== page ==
The preparation of pancreatic acini was carried out as previously described (22). Briefly, pancreata from male Wistar rats (150–200 g) (Charles River Laboratories, Sulzfeld, Germany) were removed and immediately digested by collagenase at 37°C under an atmosphere of 95% O2 and 5% CO2, mechanically dispersed, and passed though a 150-μm mesh nylon cloth. Acini were purified by an albumin gradient containing 4% BSA and resuspended in an Erlenmeyer flask in HEPES-Ringer buffer (supplemented with 0.1% BSA, 0.01% trypsin inhibitor pH 7.4) under the atmosphere of 100% O2.
In control experiments, basal levels of stress kinases and other phosphorylation-dependent pathways are activated to a limited extent in isolated, dispersed acini. Therefore, the isolated acini were preincubated for 2 h in a shaking water bath at 37°C before the experiments. TUDCA was dissolved in aqua bidest. The isolated cells were split and preincubated with or without 250 μg/ml (500 mM) TUDCA. Dispersed acini were stimulated with different concentrations of CCK-8 (10 pM-10 nM) for 30 min in 2-ml aliquots in duplicates for each experiment. All experiments were carried out at 37°C and repeated at least four times with acini isolated from different animals.
Quantification of Pancreatic Acini Amylase Secretion
After CCK-8 stimulation acini were spun down and the supernatant was used to quantify amylase release as previously described (21). Net stimulated secretion of amylase in percent (%) was calculated by subtracting the secretion in the absence of secretagogue (“basal” secretion) from the secretion of amylase noted in the presence of CCK-8 (“stimulated” secretion). Additionally, the total amount of amylase in acinar cells was determined to express the amount of amylase secretion in % of total amylase.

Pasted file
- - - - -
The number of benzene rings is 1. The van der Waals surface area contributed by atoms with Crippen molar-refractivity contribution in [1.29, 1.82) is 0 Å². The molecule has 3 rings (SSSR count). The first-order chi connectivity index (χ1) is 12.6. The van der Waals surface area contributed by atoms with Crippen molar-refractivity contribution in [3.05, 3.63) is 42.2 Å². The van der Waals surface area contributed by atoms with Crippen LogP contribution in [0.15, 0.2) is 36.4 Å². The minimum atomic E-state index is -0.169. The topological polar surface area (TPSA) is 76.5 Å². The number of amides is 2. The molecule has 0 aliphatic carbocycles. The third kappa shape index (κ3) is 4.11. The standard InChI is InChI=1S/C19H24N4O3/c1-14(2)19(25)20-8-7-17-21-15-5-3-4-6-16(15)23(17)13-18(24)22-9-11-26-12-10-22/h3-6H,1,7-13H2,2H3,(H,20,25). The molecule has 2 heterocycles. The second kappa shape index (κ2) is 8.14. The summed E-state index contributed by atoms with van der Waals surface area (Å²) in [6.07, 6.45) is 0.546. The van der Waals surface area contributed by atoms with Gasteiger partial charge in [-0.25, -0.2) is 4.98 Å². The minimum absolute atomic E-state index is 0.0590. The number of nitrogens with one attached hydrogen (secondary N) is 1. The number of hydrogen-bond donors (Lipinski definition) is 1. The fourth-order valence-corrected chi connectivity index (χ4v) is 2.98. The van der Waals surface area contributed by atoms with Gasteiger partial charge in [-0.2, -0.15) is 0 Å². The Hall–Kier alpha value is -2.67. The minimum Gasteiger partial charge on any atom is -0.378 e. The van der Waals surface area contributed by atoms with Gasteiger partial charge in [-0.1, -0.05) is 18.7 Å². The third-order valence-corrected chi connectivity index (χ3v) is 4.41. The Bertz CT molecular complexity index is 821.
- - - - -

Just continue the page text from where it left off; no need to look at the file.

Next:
Measurement of Intracellular Calcium
Intracellular calcium concentrations were determined by use of the calcium-sensitive fluorescent dye fura 2-AM. Acini were loaded with 1 μM fura 2-AM for 25 min at room temperature. After washing, the cells were incubated with 500 μM TUDCA. Measurements were performed with a radio imaging system (TILL Photomics, Gräfelfing, Germany) using excitation wavelengths of 340 and 380 nm, and emitted light was collected at 510 nm according to Mooren et al. (28).
Trypsin Activity in Pancreatic Acini
After stimulation the cell pellet was resuspended in ice-cold MOPS buffer and homogenized with a Teflon and glass homogenizer. The homogenate was used to determine the trypsin activity as described (21). The concentration was calculated by using standards generated by purified trypsin. Protein concentrations of each sample were determined and trypsin activity was expressed as femtomoles per milligram (fmol/mg) protein.
Cathepsin B Activity in Acinar Cells
The extent of cathepsin B activation after CCK-8 stimulation with or without TUDCA pretreatment was measured using a commercially available kit.
Western Blotting of Pancreatic Acini Proteins
Whole cell lysates were prepared from acini and used for Western blotting as described previously (21). Antibodies were used in the following concentrations: anti-BiP 1:1,000, anti-phospho-PERK 1:250, anti-XBP-1 1:500, anti-caspase 3 1:500, anti-CHOP 1:500, anti-phospho-JNK 1:2,000, and anti-actin 1:5,000, as an internal loading control. Membranes were incubated with the appropriate IgG HRP-conjugated secondary antibody (1:10,000). Antibody binding was detected by chemiluminescence radiography. Membranes were scanned, recorded digitally, and processed with ImageJ software.
Early Stages of Apoptosis and Necrosis in Pancreatic Acini